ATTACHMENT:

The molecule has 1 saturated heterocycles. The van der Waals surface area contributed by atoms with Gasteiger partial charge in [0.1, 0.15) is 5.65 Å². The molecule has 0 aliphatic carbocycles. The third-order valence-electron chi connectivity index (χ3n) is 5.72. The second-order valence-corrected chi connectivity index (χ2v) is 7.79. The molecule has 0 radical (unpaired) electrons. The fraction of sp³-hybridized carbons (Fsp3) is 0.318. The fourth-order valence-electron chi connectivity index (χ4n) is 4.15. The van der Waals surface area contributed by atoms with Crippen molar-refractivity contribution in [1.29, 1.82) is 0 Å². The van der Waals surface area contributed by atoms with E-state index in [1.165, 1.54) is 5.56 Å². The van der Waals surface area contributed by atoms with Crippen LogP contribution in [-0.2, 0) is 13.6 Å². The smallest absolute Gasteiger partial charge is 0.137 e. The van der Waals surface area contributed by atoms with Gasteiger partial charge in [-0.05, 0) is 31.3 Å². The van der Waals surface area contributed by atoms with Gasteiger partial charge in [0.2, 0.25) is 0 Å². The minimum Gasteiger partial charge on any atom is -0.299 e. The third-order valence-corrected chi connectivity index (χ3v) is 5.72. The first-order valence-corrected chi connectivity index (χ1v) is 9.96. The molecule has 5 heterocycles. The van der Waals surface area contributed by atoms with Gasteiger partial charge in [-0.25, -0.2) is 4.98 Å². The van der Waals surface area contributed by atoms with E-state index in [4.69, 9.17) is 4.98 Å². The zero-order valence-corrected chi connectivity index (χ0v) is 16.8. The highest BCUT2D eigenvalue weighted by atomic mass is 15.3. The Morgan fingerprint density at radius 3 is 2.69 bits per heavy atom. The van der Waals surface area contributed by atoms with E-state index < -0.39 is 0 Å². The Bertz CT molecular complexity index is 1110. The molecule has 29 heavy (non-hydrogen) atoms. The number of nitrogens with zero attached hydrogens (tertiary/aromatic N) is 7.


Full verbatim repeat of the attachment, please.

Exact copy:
The molecule has 1 saturated heterocycles. The van der Waals surface area contributed by atoms with Gasteiger partial charge in [0.1, 0.15) is 5.65 Å². The molecule has 0 aliphatic carbocycles. The third-order valence-electron chi connectivity index (χ3n) is 5.72. The second-order valence-corrected chi connectivity index (χ2v) is 7.79. The molecule has 0 radical (unpaired) electrons. The fraction of sp³-hybridized carbons (Fsp3) is 0.318. The fourth-order valence-electron chi connectivity index (χ4n) is 4.15. The van der Waals surface area contributed by atoms with Crippen molar-refractivity contribution in [1.29, 1.82) is 0 Å². The van der Waals surface area contributed by atoms with E-state index in [1.165, 1.54) is 5.56 Å². The van der Waals surface area contributed by atoms with Crippen LogP contribution in [-0.2, 0) is 13.6 Å². The smallest absolute Gasteiger partial charge is 0.137 e. The van der Waals surface area contributed by atoms with Gasteiger partial charge in [-0.05, 0) is 31.3 Å². The van der Waals surface area contributed by atoms with Gasteiger partial charge in [0.2, 0.25) is 0 Å². The minimum Gasteiger partial charge on any atom is -0.299 e. The third-order valence-corrected chi connectivity index (χ3v) is 5.72. The first-order valence-corrected chi connectivity index (χ1v) is 9.96. The molecule has 5 heterocycles. The van der Waals surface area contributed by atoms with Gasteiger partial charge in [-0.25, -0.2) is 4.98 Å². The van der Waals surface area contributed by atoms with E-state index in [4.69, 9.17) is 4.98 Å². The zero-order valence-corrected chi connectivity index (χ0v) is 16.8. The highest BCUT2D eigenvalue weighted by atomic mass is 15.3. The Morgan fingerprint density at radius 3 is 2.69 bits per heavy atom. The van der Waals surface area contributed by atoms with E-state index < -0.39 is 0 Å². The Bertz CT molecular complexity index is 1110. The molecule has 29 heavy (non-hydrogen) atoms. The number of nitrogens with zero attached hydrogens (tertiary/aromatic N) is 7.